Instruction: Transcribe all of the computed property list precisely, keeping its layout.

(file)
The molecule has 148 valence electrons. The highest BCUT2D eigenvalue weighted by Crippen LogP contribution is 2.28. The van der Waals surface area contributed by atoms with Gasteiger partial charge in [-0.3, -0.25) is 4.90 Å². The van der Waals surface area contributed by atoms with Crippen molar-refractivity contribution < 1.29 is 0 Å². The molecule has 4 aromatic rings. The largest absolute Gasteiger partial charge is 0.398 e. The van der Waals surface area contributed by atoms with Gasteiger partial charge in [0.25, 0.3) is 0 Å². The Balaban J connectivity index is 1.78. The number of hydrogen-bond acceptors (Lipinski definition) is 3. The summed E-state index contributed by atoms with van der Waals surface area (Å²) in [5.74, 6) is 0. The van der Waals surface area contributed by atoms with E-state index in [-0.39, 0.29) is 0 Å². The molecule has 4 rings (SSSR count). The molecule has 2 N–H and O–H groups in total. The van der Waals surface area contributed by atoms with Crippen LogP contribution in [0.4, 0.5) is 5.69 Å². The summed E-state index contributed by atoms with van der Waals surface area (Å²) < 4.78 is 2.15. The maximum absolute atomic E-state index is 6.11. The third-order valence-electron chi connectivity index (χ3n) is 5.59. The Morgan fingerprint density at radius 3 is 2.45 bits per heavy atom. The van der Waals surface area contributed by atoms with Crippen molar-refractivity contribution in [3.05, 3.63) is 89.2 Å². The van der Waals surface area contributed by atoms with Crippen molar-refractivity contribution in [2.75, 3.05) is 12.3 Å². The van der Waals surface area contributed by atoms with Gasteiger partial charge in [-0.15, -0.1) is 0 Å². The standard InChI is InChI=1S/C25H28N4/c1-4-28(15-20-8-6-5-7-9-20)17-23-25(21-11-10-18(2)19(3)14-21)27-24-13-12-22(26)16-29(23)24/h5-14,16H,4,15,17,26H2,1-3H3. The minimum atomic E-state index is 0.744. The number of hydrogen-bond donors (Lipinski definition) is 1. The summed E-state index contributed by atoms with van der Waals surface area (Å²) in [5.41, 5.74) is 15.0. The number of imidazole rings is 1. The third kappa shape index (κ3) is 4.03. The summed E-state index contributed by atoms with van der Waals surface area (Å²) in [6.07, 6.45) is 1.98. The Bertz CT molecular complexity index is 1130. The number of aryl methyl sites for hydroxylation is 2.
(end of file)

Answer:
The molecule has 148 valence electrons. The highest BCUT2D eigenvalue weighted by Crippen LogP contribution is 2.28. The van der Waals surface area contributed by atoms with Gasteiger partial charge in [-0.3, -0.25) is 4.90 Å². The van der Waals surface area contributed by atoms with Crippen molar-refractivity contribution < 1.29 is 0 Å². The molecule has 4 aromatic rings. The largest absolute Gasteiger partial charge is 0.398 e. The van der Waals surface area contributed by atoms with Gasteiger partial charge in [0.25, 0.3) is 0 Å². The Balaban J connectivity index is 1.78. The number of hydrogen-bond acceptors (Lipinski definition) is 3. The summed E-state index contributed by atoms with van der Waals surface area (Å²) in [5.74, 6) is 0. The van der Waals surface area contributed by atoms with E-state index in [-0.39, 0.29) is 0 Å². The molecule has 4 rings (SSSR count). The molecule has 2 N–H and O–H groups in total. The van der Waals surface area contributed by atoms with Crippen LogP contribution in [0.4, 0.5) is 5.69 Å². The summed E-state index contributed by atoms with van der Waals surface area (Å²) < 4.78 is 2.15. The maximum absolute atomic E-state index is 6.11. The third-order valence-electron chi connectivity index (χ3n) is 5.59. The Morgan fingerprint density at radius 3 is 2.45 bits per heavy atom. The van der Waals surface area contributed by atoms with Crippen molar-refractivity contribution in [3.05, 3.63) is 89.2 Å². The van der Waals surface area contributed by atoms with Crippen molar-refractivity contribution in [2.75, 3.05) is 12.3 Å². The van der Waals surface area contributed by atoms with Gasteiger partial charge in [-0.15, -0.1) is 0 Å². The standard InChI is InChI=1S/C25H28N4/c1-4-28(15-20-8-6-5-7-9-20)17-23-25(21-11-10-18(2)19(3)14-21)27-24-13-12-22(26)16-29(23)24/h5-14,16H,4,15,17,26H2,1-3H3. The minimum atomic E-state index is 0.744. The number of hydrogen-bond donors (Lipinski definition) is 1. The summed E-state index contributed by atoms with van der Waals surface area (Å²) in [5.41, 5.74) is 15.0. The number of imidazole rings is 1. The third kappa shape index (κ3) is 4.03. The summed E-state index contributed by atoms with van der Waals surface area (Å²) in [6.07, 6.45) is 1.98. The Bertz CT molecular complexity index is 1130. The number of aryl methyl sites for hydroxylation is 2.